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(Pocket-lint) - Racing is obviously a key genre for the PSP. At launch, including this title there are four driving games available; Ridge Racer, Toca Race Driver 2, Midnight Club 3 and Need for Speed Rivals (NFSR). So does NFSR have what it takes to pull away from the crowd? We have a go and find out.

Like previous outings on the PlayStation 2, NFSR is based around racing and modding your car like your sitting in West Coast Customs pimping your ride. Aside from pimping your ride there are a number of different gaming arenas to tackle and eventually command. To get you straight into the action you can opt for Race Now. Here you can either set up a custom race or race with a fully loaded car. It is a good way of getting into the game however will only really full your envy when you have to start the proper career mode with a very uninspired Golf GTI.

Race Now isn¹t the only quick entry to the game and in fact NFSR offers a further four race modes that promise to give you a quick gaming fix. Those four are Street Cross, Drift Attack, Nitrous Run and Drag.

Street Cross is a race against others on a city track with other traffic. Tracks are limited so don¹t expect a free reign of the city and there are a number of races that progressively get harder as you go on.

Drift Attack is where you can hone your drifting skills, while Nitrous Run sees you race as fast as physically possible around tracks so everything goes blurry. The final mode concentrates on Drag racing and as you can imagine its making sure you shift at the right place to get the most speed out of your engine.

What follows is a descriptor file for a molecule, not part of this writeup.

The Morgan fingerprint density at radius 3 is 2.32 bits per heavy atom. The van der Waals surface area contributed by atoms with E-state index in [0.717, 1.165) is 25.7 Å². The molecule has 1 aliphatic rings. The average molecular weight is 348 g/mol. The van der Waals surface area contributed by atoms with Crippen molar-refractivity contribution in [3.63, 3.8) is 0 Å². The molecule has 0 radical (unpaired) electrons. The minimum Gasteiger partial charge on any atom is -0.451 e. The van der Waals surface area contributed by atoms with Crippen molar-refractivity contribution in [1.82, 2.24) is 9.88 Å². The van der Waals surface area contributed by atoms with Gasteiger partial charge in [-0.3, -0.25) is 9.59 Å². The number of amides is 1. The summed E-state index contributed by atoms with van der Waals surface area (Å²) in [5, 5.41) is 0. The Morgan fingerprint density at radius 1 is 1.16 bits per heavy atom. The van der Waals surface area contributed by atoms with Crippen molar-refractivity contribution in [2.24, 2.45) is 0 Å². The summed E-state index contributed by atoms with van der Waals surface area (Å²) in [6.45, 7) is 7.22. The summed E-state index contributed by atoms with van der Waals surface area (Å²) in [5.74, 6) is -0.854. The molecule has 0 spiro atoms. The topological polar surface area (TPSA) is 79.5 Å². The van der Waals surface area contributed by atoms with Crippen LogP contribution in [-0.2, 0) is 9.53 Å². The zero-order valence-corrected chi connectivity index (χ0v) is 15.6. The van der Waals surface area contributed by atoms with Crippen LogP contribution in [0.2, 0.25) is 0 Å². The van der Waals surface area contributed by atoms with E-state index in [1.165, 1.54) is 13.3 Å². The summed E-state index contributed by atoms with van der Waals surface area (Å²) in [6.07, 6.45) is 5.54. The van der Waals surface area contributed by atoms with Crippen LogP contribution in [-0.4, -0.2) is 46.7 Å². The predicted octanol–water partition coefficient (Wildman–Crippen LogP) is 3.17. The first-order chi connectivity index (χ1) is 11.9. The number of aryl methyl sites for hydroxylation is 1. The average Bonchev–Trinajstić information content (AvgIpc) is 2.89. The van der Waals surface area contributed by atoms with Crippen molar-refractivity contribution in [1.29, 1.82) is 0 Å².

Do well and you get prizes, points and more races to race. It¹s at this point NFSR shows its true colours over the other racing games available; you can pimp that ride. Everything from the colour of your hubcaps to the performance of your engine can be upgraded and changed. Depending on how well you do depends on how good your car looks and performs. As an extra caveat to make sure you take part in the modding, some races aren¹t available to you unless you have a certain spec on your car, or later on, a different car completely.

Gameplay is fairly straightforward; you race, you win, you mod. However in races we found the controls overly sensitive, steer slightly off course and you spend the next couple of seconds desperately trying to correct it, at which point someone has snuck up behind you and shot past. That said the AI is good enough that a few crashes won¹t put you out of contention.

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As for the upgrades, this is done in the Pocket Garage. There are so many choices thought, that you can become overwhelmed as to what to upgrade next. At the start everything seems to be 2,000 points (it just so happens that what you get for winning a race) and knowing whether to opt for better oil pressure gauges or better brake pads is a hard one. What makes it worse is that the game fails to tell you how either, for example, will improve your car's performance in a race. Maybe the steering can be perfected, but we couldn¹t find the upgrade to help.


The crux of this game is the modding of your car and later on, fleet. The graphics aren't as polished as Ridge Racer or Toca Race Driver 2 and soundtrack is okay but nothing special.

As for the main area ­ the Circuit Race, there are four difficulties and plenty of opportunity to take your basic Golf GTI and turn it into something amazing, or ditch it for a better model. This game has plenty of longevity.

If you're a modder, and an avid fan of Xibit or Westwood in the UK this will be up your street. For us, we prefer the racing, which is why up against Ridge Racer it¹s the latter that wins out for us.

Writing by Stuart Miles.